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Beyond CLL: Richter’s Transformation and Secondary Cancers

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Published on November 20, 2020

Understanding Risk for Secondary Cancers and Richter’s Transformation in CLL

Are chronic lymphocytic leukemia (CLL) patients at risk for secondary cancers? What preventative measures should they take? What is a Richter’s transformation, and why does it occur? What questions should patients ask their doctors to track the progress of their CLL?

Listen in as two CLL specialists, Dr. Paolo Caimi, Hematologist/Oncologist at University Hospital (UH) Cleveland Medical Center, and Dr. Brian Hill, Director of the Lymphoid Malignancies Program and the Cleveland Clinic Taussig Cancer Institute, answer these questions and share their expert knowledge.

This program is sponsored by AbbVie, Inc. and Genentech, Inc. These organizations have no editorial control. It is produced by Patient Power, and Patient Power is solely responsible for program content.

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Transcript | Beyond CLL: Richter’s Transformation and Secondary Cancers

Are CLL Patients at Risk for Secondary Cancers?

Dr. Caimi: The cancers that we see in people with CLL can occur from two different reasons, right? One of them is for people primarily, who have been treated with chemotherapy, can have secondary cancers or secondary bone marrow problems like what you have. But on the other hand, people with CLL have a slightly increased risk of other cancers because their immune system is actually good at trying to detect cancers and trying to remove very low levels of cancer cells in our body. And one of the things that we know is that people with CLL, have a slightly increased risk of other cancers just from having CLL.

That's why one of the things that we recommend to our patients where something is very common, is actually to have skin cancers. So, I tell my patients to be careful with their sun exposure, but also to see a dermatologist often, and usually at least once a year.

Chemotherapy, in the old style of chemotherapy that we used to use has a higher risk of secondary cancers than the current ones. I’d say the new drugs like ibrutinib (Imbruvica), venetoclax (Venclexta), the antibodies, have much lower risk, if any. But we also need to use them for a longer period of time to tell you, hey, 30 years down the line there’s something else that’s happening. And I think that’s something we need to learn a little bit more.

Dr. Hill: I think it’s important to just remember that the way fludarabine (Fludara) and bendamustine (Bendeka), these things work is by damaging the DNA. That’s actually their known mechanism of action is they damage the DNA in the cancer cell which leads to the cell dying. The targeted inhibitors really don’t cause DNA damage. I wouldn’t expect to see an increased risk of secondary cancers with these agents, but any drug needs to be monitored for, really decades to see if there’s any signal that’s unexpected.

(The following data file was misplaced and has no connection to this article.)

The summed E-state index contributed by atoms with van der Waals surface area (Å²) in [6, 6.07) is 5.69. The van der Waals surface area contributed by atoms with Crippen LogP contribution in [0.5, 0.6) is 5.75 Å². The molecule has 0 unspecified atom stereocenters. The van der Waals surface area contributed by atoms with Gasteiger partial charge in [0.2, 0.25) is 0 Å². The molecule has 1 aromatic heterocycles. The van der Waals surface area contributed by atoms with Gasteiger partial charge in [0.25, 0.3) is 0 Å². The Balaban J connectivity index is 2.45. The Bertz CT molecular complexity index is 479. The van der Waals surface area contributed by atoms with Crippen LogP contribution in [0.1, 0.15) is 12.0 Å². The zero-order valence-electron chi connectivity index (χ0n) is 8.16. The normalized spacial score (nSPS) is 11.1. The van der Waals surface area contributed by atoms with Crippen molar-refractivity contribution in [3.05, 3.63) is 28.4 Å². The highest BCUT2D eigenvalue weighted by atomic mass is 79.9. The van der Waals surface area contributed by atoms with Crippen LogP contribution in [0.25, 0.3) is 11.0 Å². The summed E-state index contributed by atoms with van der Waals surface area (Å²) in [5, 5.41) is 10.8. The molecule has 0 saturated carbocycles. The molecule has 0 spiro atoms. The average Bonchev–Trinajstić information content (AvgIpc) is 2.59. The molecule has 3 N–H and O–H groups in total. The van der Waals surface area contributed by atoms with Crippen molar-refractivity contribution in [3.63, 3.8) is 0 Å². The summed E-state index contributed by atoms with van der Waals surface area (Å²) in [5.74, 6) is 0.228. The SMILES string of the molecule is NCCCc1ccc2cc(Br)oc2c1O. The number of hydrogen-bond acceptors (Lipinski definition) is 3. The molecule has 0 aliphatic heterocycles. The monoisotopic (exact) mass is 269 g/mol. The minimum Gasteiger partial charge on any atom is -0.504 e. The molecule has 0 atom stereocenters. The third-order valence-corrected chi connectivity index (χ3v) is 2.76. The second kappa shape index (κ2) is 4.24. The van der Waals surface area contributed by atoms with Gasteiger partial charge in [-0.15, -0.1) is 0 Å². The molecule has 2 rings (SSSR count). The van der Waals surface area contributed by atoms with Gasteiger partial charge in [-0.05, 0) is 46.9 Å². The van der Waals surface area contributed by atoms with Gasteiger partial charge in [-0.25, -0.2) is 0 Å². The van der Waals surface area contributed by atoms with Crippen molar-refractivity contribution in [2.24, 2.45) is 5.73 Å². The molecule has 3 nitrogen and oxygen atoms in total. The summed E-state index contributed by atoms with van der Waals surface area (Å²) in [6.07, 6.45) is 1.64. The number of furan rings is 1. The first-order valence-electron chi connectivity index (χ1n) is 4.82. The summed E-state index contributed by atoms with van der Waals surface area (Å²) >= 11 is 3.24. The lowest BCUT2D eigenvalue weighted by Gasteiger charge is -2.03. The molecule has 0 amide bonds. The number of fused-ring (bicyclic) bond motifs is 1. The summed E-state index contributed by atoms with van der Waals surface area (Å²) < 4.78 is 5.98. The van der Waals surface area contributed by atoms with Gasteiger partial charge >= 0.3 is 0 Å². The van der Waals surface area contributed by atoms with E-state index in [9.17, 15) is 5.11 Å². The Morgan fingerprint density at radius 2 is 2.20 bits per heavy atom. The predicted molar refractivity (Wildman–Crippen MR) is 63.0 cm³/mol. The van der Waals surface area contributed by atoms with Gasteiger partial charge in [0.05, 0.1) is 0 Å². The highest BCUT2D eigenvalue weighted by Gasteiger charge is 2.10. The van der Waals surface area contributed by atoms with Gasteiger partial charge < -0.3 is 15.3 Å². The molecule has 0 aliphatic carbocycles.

I think skin cancer is the big one, and then sort of immuno-deficiency is the other, so a common question we get is, is my immune system abnormal? And by definition, because you have CLL, even if you're on watch and wait, I always tell people, it may be an A minus, it's not a perfect immune system, but, what's more important is how frequently they're getting infections. If they're not winding up in the hospital with pneumonia or serious infections, usually people's immune system keeps them pretty safe. So outside of skin cancer and maybe some increased risk of infections like shingles, other organ systems are not really affected in a major way.

What is Richter’s Transformation?

Dr. Caimi: When you first get diagnosed with CLL, your doctor tells you well this is going to be a really long road, it's going to be slowly progressive, and you may need treatment within a period of time.

When Richter’s transformation occurs, the cells change to a much more aggressive type of lymphoma, and it doesn't always happen all over, may just be in one spot where one lymph node or a couple of places, but they're growing much faster. And usually, they behave in a way of the lymphomas that, when we meet you, we discuss starting chemotherapy. The additional problem is because there's an underlying CLL that changes to happen in the cells, and usually enough that they're going to make these Richter cells more resistant to treatment.

And the additional problem is that, because it's not a common scenario, we don't necessarily know as well as we do for other lymphomas, how to treat it. We treat it with the same chemotherapy, but it doesn't work always that well. We have newer drugs, we have newer combinations that we're looking at, but it's a somewhat more serious situation where we need to bring it down relatively quickly.

If you're less young, you may have more trouble tolerating the much more intensive treatment. And now we're going to what we said, old chemotherapy, the chemo that usually makes you lose your hair. And now we're looking at whether we can combine it with the drugs that are used in CLL, so that we can have an additional boost to that. It is not common. I'd say, probably the general perception is probably less than 1% per year of CLL or around there.

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